Anger is often thought to be a negative emotion, but the Bible shows that anger can be used for good purposes. We can use godly anger to flush sin out!
'Of the seven deadly sins, anger is possibly the most fun. To lick your wounds, to smack your lips over grievances long past, to roll over your tongue the ...'
Martin Collins suggests that the world is becoming angrier. Anger, whether explosive or smoldering, can lead to high blood pressure, migraine headaches, or can ultimately lead to our spiritual demise. God gets angry with the wicked every day, but is soluti. . .
We dare not let the sun go down on our wrath. Uncontrolled anger can be a major cause of mental and physical illness. We must reconcile with our adversaries.
Righteous anger is unselfish. Sinful anger occurs when our desires, ambitions, or demands are not met, always focusing on satisfying the self.
Joe Baity reminds us that we live in a world divided, as seen in the impending implosions of the two major political parties, the fragmentation of the European 'Union,' fratricide among the Islamic factions, race wars, gender wars, class wars, and bitter v. . .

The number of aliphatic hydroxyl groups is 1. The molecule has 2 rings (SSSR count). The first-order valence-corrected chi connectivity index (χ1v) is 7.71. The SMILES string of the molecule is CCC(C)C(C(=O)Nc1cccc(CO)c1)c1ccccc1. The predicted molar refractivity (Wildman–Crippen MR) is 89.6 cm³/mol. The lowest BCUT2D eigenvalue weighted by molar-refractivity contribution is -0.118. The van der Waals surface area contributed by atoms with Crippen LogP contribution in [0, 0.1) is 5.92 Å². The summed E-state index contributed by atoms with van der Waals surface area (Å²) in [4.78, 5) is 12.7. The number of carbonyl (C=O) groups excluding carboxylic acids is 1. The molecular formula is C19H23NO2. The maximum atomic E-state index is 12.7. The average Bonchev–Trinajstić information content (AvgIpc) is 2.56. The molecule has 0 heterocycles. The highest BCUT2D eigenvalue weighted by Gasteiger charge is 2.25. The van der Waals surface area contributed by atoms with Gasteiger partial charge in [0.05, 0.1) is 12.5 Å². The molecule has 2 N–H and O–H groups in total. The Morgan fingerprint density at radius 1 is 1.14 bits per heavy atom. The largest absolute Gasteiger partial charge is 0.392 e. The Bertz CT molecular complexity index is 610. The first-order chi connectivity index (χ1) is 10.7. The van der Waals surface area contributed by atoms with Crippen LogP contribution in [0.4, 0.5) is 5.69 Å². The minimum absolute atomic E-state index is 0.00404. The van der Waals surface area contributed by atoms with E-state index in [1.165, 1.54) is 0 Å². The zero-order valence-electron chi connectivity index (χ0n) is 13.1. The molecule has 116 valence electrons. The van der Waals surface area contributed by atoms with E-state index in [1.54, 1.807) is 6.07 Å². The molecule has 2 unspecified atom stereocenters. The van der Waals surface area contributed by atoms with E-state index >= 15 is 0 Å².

God displays emotions, but they are always under control, unlike mankind. Using God's Spirit, we can grow into emotional (not emotionless) spiritual maturity.
Love motivates the two intrinsic parts of God's holy character—goodness and severity, as He seeks to rescue humanity from the consequences of sin.
Charles Whitaker observes that modern Israel, instead of expressing righteous indignation at the breaking of God's Covenant expresses a juvenile anger about the consequences of what their sins brought about. Sighing and crying involves far more than wallow. . .
When Jesus healed the man with the withered hand, He was closely watched by the Pharisees, yet He did not hesitate to heal on the Sabbath.
Anger and hostility, driven by self-centered competitive pride constitute Satan's spiritual mark that divides nations, ethnic groups, families, and the church.
God's truth may bring about sadness, astonishment, anger, and bitterness to the one delivering the message. James and John were types of the Two Witnesses.
Martin Collins, asking why Christians must endure such horrendous persecution and struggle, asserts that Paul warned in Acts 5 that the church would always be in danger of deception from within and opposition from without. "Opposition from without&quo. . .
We may feel sorry or even guilty when we sin, but have we actually repented? The Scriptures show that true repentance produces these seven, distinct fruits.
The first major concern of the Two Witnesses will be directed to the church rather than to the world at large, expunging worldliness out of the church.
Richard Ritenbaugh, asking why Christians should ruminate about sorrow and grief instead of focusing on happy thoughts, reminds us that death and suffering are staple features of the human condition and that we need to learn how to handle grief and loss, t. . .
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